Heidelberg Catechism Q106 & 107

Q. 106. Does this commandment refer only to killing?

A. By forbidding murder God teaches us that he hates the root of murder: envy, hatred, anger, vindictiveness.  In God’s sight all such are murder.

Q. 107. Is it enough that we don not kill our neighbor in any such way?

A. No.  By condemning envy, hatred, and anger God tells us to love our neighbors as ourselves, to be patient, peace-loving, gentle, merciful, and friendly to them, to protect them from harm as much as we can, and to do good even to our enemies.


To identify emotional impulses with murder is quite dramatic, but it is true.  Scientific studies have revealed that the emotions we cultivate actually affect our physical behavior and so we must be sure to dwell on that which is good, holy and pleasing to God instead of that which saps life from others and ourselves.  Read 1John 3:15.


The Proverbs are excellent snippets of wisdom about human nature.  In today’s proverb we find the comparison between life and death, envy and peace.  As people of life, we should seek to grow peaceful relations between people of every background. We have been given a ministry of reconciliation and it will lift us up.  Read Proverbs 14:30 and 2Corinthians 5:18.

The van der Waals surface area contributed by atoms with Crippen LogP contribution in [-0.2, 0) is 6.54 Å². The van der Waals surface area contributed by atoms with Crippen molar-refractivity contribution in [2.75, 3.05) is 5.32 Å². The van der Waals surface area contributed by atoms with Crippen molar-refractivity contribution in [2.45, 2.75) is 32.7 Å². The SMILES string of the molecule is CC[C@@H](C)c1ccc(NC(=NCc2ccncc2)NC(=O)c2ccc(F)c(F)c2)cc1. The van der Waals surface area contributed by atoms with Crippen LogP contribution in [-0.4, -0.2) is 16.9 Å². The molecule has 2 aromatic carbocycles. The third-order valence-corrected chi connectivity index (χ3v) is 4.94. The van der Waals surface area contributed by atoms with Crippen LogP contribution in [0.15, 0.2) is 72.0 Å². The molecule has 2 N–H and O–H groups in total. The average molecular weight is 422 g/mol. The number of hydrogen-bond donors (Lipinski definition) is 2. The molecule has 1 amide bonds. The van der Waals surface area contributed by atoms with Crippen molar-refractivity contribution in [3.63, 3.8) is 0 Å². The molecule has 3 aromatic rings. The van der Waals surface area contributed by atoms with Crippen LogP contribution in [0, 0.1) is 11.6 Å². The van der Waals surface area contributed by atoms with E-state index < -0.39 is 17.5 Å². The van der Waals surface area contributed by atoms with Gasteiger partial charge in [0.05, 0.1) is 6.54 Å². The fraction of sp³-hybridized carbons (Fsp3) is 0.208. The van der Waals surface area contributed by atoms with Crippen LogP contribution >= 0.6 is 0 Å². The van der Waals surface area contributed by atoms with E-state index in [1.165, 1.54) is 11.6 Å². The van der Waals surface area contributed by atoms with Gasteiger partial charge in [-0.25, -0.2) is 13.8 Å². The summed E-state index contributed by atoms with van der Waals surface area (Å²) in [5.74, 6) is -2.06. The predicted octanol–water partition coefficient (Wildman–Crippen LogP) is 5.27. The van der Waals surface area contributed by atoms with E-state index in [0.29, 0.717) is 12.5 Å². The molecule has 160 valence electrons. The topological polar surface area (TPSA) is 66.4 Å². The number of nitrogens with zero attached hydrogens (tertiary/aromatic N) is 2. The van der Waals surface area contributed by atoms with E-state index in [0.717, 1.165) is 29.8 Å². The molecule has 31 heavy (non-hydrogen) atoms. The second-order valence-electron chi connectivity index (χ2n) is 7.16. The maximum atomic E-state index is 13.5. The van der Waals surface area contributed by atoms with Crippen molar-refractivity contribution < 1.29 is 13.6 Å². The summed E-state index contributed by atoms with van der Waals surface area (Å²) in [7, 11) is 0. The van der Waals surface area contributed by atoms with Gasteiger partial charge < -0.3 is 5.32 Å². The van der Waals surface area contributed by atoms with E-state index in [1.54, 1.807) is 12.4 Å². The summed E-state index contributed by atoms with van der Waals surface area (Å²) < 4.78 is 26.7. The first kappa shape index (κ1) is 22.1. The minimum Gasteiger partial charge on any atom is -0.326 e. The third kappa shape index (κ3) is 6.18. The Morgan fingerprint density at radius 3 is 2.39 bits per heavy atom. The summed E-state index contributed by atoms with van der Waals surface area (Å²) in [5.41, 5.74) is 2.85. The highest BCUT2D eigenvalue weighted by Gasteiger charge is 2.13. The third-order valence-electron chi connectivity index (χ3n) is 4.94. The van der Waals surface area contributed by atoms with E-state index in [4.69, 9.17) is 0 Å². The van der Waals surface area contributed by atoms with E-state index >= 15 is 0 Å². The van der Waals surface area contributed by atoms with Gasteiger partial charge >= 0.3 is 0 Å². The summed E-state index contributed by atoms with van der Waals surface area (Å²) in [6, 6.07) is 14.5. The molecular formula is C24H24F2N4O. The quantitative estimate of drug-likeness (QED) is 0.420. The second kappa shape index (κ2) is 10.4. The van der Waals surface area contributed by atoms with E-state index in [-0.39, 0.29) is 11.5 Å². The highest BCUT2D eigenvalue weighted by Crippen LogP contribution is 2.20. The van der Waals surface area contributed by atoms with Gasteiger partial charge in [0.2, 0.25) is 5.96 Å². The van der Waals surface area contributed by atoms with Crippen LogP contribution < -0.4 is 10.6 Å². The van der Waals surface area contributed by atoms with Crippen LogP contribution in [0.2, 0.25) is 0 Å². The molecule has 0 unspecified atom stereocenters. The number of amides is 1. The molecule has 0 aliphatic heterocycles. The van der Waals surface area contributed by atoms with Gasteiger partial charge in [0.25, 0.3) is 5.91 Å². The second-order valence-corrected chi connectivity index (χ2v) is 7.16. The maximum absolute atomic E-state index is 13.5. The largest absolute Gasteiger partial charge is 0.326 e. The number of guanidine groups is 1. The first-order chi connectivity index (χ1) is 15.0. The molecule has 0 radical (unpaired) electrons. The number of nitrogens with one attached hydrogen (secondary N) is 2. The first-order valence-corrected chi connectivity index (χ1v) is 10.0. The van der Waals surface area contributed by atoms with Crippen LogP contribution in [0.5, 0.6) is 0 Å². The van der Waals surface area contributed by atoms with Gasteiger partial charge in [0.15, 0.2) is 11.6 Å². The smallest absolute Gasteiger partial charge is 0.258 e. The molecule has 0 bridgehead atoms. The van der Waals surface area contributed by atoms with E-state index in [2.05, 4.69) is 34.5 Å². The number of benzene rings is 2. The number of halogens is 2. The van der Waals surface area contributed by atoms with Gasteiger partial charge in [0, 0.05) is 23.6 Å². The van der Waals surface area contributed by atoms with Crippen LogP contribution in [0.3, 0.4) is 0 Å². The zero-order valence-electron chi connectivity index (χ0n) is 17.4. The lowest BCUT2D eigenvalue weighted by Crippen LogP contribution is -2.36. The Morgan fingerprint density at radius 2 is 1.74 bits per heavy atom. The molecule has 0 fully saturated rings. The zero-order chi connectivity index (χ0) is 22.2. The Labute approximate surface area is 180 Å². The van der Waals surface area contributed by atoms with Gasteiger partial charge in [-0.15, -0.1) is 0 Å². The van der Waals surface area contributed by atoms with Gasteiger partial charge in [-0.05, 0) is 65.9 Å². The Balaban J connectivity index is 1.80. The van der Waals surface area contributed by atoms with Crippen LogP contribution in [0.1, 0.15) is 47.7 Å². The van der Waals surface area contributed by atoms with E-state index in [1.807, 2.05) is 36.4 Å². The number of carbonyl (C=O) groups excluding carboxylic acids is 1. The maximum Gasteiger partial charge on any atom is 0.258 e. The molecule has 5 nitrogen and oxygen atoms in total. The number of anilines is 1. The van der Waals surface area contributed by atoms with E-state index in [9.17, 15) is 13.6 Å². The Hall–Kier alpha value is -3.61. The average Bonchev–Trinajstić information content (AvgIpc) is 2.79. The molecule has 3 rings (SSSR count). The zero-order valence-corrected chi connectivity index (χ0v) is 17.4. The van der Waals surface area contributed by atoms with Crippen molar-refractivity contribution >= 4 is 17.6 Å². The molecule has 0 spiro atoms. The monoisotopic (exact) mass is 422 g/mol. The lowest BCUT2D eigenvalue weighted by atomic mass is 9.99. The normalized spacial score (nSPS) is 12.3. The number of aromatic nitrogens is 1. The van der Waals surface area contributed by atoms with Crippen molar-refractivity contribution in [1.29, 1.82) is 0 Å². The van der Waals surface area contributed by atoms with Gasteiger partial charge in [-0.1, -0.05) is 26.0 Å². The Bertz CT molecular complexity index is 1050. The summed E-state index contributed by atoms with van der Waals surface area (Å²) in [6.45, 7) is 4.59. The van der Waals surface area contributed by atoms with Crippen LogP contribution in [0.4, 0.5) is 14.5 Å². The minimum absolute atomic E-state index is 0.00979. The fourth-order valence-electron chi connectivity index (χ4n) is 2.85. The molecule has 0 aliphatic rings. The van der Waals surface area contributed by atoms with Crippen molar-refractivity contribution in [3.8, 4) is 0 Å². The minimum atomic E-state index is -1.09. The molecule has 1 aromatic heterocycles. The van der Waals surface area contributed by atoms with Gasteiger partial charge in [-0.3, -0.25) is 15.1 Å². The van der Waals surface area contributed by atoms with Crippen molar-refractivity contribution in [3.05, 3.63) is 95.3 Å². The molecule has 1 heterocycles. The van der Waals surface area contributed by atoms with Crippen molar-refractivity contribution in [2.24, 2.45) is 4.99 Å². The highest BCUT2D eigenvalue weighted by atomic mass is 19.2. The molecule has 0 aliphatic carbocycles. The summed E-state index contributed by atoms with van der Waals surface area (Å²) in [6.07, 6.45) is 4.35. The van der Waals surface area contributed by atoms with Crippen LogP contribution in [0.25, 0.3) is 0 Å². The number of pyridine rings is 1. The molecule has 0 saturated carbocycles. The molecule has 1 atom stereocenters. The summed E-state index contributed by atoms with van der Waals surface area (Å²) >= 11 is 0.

When we reflect on Jesus’ life and ministry we realize that he is the one who conquered death by rising from the dead.  He brought life into the world, a life that exemplified love, patience, gentleness, etc.  Since the commandments always have a flip side to them, the opposite of taking life is to bring life.  We must be life-givers in our world acting like Christ and living for his kingdom.  Read Matthew 7:12, 22:39 and Romans 12:10.


The Beatitudes list out the kind of life God is seeking to cultivate in the world.  It is a world of peace, meekness, righteousness, mercy, humility and purity.  All of these contribute to the expansion of life and draw out the best in human nature.  Let each of us cultivate these kinds of habits and behaviors.  Read Matthew 5:3-12.


In our world, even those who are seeking us harm are to be loved and served. That is the Christian way, to cultivate the very character of Christ. That is why the Bible instructs us to return good for evil, to love enemies, to watch out for their property and to make sure that light always triumphs over darkness.  Who can you serve today who may not deserve it, but who definitely needs tot see the love of Christ in action? Read Exodus 23:4-5 and Proverbs 25:21-22.


Christ is our ultimate example.  He was victorious over the evil and the sin of this world by loving sinners and laying down his life.  This cruciform ministry transformed history and opened up the kingdom of heaven in the present.  Let us never forget to respond to God in loving service to all we meet.  Read John 15:13.


About Scott Roberts

pastor of Hope in Christ Church, Bellingham, WA
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